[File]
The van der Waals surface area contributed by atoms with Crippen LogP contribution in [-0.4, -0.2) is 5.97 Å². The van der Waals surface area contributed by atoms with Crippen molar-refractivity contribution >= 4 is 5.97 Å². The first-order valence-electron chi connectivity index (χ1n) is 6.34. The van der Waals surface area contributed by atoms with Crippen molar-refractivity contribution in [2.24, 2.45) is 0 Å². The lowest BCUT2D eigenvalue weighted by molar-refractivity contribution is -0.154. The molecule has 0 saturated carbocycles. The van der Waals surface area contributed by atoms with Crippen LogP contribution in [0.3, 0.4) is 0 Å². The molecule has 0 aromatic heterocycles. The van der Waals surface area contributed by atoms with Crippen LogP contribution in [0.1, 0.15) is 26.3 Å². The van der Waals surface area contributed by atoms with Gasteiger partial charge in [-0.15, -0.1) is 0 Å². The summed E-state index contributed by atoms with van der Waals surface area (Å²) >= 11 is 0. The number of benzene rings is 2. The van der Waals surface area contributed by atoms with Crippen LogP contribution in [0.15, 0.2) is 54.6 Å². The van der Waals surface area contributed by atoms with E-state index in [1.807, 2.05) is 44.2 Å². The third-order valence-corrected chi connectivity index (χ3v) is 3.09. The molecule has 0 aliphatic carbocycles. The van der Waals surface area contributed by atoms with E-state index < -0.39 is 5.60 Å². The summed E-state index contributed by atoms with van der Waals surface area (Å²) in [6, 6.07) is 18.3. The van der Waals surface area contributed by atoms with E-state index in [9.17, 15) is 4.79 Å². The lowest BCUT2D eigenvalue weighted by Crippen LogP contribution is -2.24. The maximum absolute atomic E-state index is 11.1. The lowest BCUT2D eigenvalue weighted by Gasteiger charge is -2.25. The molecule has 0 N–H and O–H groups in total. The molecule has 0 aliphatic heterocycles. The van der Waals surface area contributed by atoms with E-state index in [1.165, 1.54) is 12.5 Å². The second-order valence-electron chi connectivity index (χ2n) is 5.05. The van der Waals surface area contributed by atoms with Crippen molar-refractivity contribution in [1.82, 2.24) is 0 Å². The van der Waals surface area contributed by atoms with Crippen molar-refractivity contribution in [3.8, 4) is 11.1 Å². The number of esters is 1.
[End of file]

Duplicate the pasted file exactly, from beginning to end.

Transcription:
The van der Waals surface area contributed by atoms with Crippen LogP contribution in [-0.4, -0.2) is 5.97 Å². The van der Waals surface area contributed by atoms with Crippen molar-refractivity contribution >= 4 is 5.97 Å². The first-order valence-electron chi connectivity index (χ1n) is 6.34. The van der Waals surface area contributed by atoms with Crippen molar-refractivity contribution in [2.24, 2.45) is 0 Å². The lowest BCUT2D eigenvalue weighted by molar-refractivity contribution is -0.154. The molecule has 0 saturated carbocycles. The van der Waals surface area contributed by atoms with Crippen LogP contribution in [0.3, 0.4) is 0 Å². The molecule has 0 aromatic heterocycles. The van der Waals surface area contributed by atoms with Crippen LogP contribution in [0.1, 0.15) is 26.3 Å². The van der Waals surface area contributed by atoms with Gasteiger partial charge in [-0.15, -0.1) is 0 Å². The summed E-state index contributed by atoms with van der Waals surface area (Å²) >= 11 is 0. The number of benzene rings is 2. The van der Waals surface area contributed by atoms with Crippen LogP contribution in [0.15, 0.2) is 54.6 Å². The van der Waals surface area contributed by atoms with E-state index in [1.807, 2.05) is 44.2 Å². The third-order valence-corrected chi connectivity index (χ3v) is 3.09. The molecule has 0 aliphatic carbocycles. The van der Waals surface area contributed by atoms with E-state index < -0.39 is 5.60 Å². The summed E-state index contributed by atoms with van der Waals surface area (Å²) in [6, 6.07) is 18.3. The van der Waals surface area contributed by atoms with E-state index in [9.17, 15) is 4.79 Å². The lowest BCUT2D eigenvalue weighted by Crippen LogP contribution is -2.24. The maximum absolute atomic E-state index is 11.1. The lowest BCUT2D eigenvalue weighted by Gasteiger charge is -2.25. The molecule has 0 N–H and O–H groups in total. The molecule has 0 aliphatic heterocycles. The van der Waals surface area contributed by atoms with E-state index in [1.165, 1.54) is 12.5 Å². The second-order valence-electron chi connectivity index (χ2n) is 5.05. The van der Waals surface area contributed by atoms with Crippen molar-refractivity contribution in [1.82, 2.24) is 0 Å². The van der Waals surface area contributed by atoms with Crippen molar-refractivity contribution in [3.8, 4) is 11.1 Å². The number of esters is 1.